Loving Railay Beach Rock Climbing – I’m officially hooked. Rock climbing is my new passion. There is something incredibly exhilarating about clinging to a rocky pinnacle while balancing on a ¼ inch toehold 20 meters above ground. Our few days (much too short) on Railay beach were fabulous afternoons spent hanging precariously on giant limestone cliffs and abseiling over the Andaman Sea’s emerald waters. By the end of our twenty climbs, my muscles were trembling with fatigue, I was covered in chalk and scrapes, and my fingertips were bruised and bleeding, but I had found a wonderful new hobby and want to go again immediately.
Railay beach was our final destination in Thailand before crossing over into Malaysia. We came from Koh Phi Phi and traveled down to Krabi to this small peninsula between Krabi and Ao Nang. Railay is accessible only by boat, and there are plenty of boats for hire that make the trip back and forth. We came to rock climb. High limestone cliffs dot the shore and attract climbers from all around the world. Having not participated in this extreme sport before, we thought it best to sign up for a few days and give it a whirl. Why not?
And the climbing begins – We quickly found, interviewed, and signed up with Cliffman Climbers. They showed us their safety gear, they gave sound preliminary instructions, and we met a few backpackers that had just finished a few days of climbing with them (five star recommendation). Our appointment was for 6 a.m sharp the following morning, so we unpacked in our guesthouse on Ton Sai and set off to explore Railay’s lush jungles.
But first…a climb of a different sort – Our guesthouse owner suggested hiking to the famous viewpoint and lagoon. He warned that the climb was tough though, so not to go if we weren’t ready to sweat a bit. We are always ready for a challenge and set off for the climb.
The hike/climb/crawl to the top of the Railay’s viewpoint took us twenty-five minutes. The trails were muddy and steep, and we slipped several times, but no injuries thus far. Views from the top showed us incredible Ton Sai stretching out before us. We could see the transport boat by the beach, our accommodation peaking through the foliage, and then nothing but jungle and limestone cliffs as far as the eye could see. Having tackled the viewpoint path, we decided to challenge ourselves even more to reach the lagoon. Hand ropes helped us along the steeper areas, but I think I certainly got my stretches in preparation for tomorrow morning.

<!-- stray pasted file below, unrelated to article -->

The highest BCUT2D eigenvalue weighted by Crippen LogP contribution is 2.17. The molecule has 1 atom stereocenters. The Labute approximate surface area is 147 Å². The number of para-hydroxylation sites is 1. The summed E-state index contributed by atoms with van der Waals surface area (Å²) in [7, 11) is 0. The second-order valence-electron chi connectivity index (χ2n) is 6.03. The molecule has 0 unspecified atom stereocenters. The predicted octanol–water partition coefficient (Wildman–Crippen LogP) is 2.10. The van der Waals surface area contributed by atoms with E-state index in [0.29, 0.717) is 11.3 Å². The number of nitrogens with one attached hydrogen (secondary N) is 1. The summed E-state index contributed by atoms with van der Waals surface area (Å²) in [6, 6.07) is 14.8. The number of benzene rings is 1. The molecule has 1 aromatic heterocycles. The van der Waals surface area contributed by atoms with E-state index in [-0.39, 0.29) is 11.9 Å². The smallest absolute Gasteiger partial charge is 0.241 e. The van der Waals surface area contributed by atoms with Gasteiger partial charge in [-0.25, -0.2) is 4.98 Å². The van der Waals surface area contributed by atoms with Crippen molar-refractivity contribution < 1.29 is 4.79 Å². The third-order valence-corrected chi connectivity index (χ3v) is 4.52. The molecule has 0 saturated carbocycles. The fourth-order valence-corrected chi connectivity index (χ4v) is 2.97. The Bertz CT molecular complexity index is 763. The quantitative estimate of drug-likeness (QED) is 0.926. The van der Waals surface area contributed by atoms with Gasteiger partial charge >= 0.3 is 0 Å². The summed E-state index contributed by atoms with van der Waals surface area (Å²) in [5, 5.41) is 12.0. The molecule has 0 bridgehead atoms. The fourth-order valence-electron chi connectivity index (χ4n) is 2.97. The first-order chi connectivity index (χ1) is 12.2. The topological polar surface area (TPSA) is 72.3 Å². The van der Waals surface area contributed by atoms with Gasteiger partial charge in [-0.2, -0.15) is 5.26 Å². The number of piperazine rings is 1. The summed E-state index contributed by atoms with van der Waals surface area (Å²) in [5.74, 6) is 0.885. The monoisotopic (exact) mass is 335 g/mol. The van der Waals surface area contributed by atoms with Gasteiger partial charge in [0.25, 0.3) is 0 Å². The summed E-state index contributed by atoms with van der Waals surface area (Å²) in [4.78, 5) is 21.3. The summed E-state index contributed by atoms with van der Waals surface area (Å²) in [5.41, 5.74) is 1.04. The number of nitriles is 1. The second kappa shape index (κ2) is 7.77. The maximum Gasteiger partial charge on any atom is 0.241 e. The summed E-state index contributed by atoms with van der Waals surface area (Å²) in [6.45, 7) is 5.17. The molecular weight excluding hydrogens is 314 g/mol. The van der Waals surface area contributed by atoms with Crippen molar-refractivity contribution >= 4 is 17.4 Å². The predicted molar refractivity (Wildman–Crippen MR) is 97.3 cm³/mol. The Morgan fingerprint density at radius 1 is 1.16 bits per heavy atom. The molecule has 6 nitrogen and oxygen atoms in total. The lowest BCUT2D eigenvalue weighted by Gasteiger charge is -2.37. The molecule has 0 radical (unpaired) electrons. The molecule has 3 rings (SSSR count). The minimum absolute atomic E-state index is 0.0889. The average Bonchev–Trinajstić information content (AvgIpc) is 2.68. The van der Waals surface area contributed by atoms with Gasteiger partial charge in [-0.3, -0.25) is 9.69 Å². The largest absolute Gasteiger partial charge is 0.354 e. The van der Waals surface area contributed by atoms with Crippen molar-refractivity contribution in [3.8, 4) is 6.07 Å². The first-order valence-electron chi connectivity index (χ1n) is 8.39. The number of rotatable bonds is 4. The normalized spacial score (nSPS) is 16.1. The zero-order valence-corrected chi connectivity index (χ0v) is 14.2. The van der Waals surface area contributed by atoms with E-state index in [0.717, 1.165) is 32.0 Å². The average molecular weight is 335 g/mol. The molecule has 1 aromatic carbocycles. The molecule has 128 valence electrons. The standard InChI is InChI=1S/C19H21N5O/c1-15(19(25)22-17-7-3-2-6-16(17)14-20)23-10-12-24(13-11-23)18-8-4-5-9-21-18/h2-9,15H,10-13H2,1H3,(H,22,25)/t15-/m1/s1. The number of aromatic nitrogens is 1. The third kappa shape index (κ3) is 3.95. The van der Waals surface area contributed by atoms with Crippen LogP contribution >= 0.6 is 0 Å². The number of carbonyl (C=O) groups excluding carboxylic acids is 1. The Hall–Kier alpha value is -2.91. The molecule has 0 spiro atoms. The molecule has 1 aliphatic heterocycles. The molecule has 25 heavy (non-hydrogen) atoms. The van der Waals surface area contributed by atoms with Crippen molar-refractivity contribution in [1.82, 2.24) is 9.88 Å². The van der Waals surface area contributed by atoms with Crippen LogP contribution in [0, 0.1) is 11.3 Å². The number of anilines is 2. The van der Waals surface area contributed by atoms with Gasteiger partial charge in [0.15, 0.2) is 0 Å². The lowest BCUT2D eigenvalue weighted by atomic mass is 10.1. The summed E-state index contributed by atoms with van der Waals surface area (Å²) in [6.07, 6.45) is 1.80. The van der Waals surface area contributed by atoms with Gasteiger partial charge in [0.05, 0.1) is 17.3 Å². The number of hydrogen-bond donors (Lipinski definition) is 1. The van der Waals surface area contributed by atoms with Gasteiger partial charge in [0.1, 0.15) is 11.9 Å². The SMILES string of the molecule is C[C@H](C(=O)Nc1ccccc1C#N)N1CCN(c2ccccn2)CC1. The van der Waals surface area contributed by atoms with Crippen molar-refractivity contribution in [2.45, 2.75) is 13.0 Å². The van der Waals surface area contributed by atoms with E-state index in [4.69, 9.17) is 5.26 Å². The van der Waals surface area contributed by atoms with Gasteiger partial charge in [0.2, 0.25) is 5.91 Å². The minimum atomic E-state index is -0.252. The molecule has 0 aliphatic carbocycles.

Rock climbing is incredible, yet indescribable – I can’t explain it. I want to, but how can I describe the awesome feeling of dangling hundreds of feet in the air on a rope the circumference of my index finger? We swore, we cried, we sweated buckets, sliced open fingertips, and ripped off toenails. But…it was FUN. FUN. FUN. and enormously rewarding. Since the views we saw were accessible by rope, sheer skill and strength, we really learned what the human body is capable of accomplishing.
With a few simple instructions, I soon grasped the basics of rock climbing. It helped that my instructor shouted out where to put certain hands/feet when I got stuck…..which was often. Our Thai instructor was an amazing ape of a man who could shimmy up the rock in a slit second. I was a bit slower most times for I liked to enjoy the views before taking a deep breath and hurling/abseiling back down to the bottom.
We traveled to different climb sites throughout the day, and long into the afternoon. After the sun set and our climbing ropes were put to rest, we spent our evenings relaxing on the beach, watching the streaky sunsets and cheering on the volleyball and soccer games along the sand. (we also used this time to rub our sore muscles and doctor our wounds!)
We are leaving Thailand just in the nick of time on the final day of our visa. Our next destination is Pulua Perhentian Kecil where I hope to do some long afternoons of SCUBA diving. Goodbye Thailand – you were certainly an adventure to be had.